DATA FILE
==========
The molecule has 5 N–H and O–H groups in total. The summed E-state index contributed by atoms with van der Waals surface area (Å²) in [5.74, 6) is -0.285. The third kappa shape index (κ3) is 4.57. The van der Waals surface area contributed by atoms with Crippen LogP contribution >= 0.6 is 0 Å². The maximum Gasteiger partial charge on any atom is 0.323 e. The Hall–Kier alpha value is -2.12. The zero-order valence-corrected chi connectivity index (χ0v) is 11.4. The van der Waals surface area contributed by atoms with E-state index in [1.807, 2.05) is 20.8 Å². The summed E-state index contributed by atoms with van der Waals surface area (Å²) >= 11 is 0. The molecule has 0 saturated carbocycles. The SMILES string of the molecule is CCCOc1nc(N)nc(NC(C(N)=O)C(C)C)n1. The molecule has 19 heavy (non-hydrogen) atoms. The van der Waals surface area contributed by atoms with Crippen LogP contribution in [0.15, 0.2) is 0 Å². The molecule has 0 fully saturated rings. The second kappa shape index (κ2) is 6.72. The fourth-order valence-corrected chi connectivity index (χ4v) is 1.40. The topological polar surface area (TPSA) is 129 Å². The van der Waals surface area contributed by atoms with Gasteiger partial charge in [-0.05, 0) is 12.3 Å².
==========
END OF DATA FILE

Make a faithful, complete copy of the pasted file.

The molecule has 5 N–H and O–H groups in total. The summed E-state index contributed by atoms with van der Waals surface area (Å²) in [5.74, 6) is -0.285. The third kappa shape index (κ3) is 4.57. The van der Waals surface area contributed by atoms with Crippen LogP contribution >= 0.6 is 0 Å². The maximum Gasteiger partial charge on any atom is 0.323 e. The Hall–Kier alpha value is -2.12. The zero-order valence-corrected chi connectivity index (χ0v) is 11.4. The van der Waals surface area contributed by atoms with E-state index in [1.807, 2.05) is 20.8 Å². The summed E-state index contributed by atoms with van der Waals surface area (Å²) >= 11 is 0. The molecule has 0 saturated carbocycles. The SMILES string of the molecule is CCCOc1nc(N)nc(NC(C(N)=O)C(C)C)n1. The molecule has 19 heavy (non-hydrogen) atoms. The van der Waals surface area contributed by atoms with Crippen LogP contribution in [0.15, 0.2) is 0 Å². The molecule has 0 fully saturated rings. The second kappa shape index (κ2) is 6.72. The fourth-order valence-corrected chi connectivity index (χ4v) is 1.40. The topological polar surface area (TPSA) is 129 Å². The van der Waals surface area contributed by atoms with Gasteiger partial charge in [-0.05, 0) is 12.3 Å².